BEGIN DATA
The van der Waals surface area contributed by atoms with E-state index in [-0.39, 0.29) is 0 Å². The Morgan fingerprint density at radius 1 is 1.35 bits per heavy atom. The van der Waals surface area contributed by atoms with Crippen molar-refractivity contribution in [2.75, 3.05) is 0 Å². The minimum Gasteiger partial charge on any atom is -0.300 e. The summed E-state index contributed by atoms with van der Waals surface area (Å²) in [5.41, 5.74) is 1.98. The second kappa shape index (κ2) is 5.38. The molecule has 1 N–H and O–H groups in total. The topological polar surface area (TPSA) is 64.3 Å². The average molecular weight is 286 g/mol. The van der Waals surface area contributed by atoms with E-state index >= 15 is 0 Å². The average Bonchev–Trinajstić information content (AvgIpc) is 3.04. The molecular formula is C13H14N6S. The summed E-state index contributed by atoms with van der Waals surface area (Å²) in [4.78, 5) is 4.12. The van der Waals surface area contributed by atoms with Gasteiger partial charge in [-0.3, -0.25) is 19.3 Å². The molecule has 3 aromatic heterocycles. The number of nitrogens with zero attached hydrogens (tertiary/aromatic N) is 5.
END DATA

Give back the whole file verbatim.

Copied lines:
The van der Waals surface area contributed by atoms with E-state index in [-0.39, 0.29) is 0 Å². The Morgan fingerprint density at radius 1 is 1.35 bits per heavy atom. The van der Waals surface area contributed by atoms with Crippen molar-refractivity contribution in [2.75, 3.05) is 0 Å². The minimum Gasteiger partial charge on any atom is -0.300 e. The summed E-state index contributed by atoms with van der Waals surface area (Å²) in [5.41, 5.74) is 1.98. The second kappa shape index (κ2) is 5.38. The molecule has 1 N–H and O–H groups in total. The topological polar surface area (TPSA) is 64.3 Å². The average molecular weight is 286 g/mol. The van der Waals surface area contributed by atoms with E-state index >= 15 is 0 Å². The average Bonchev–Trinajstić information content (AvgIpc) is 3.04. The molecular formula is C13H14N6S. The summed E-state index contributed by atoms with van der Waals surface area (Å²) in [4.78, 5) is 4.12. The van der Waals surface area contributed by atoms with Gasteiger partial charge in [-0.3, -0.25) is 19.3 Å². The molecule has 3 aromatic heterocycles. The number of nitrogens with zero attached hydrogens (tertiary/aromatic N) is 5.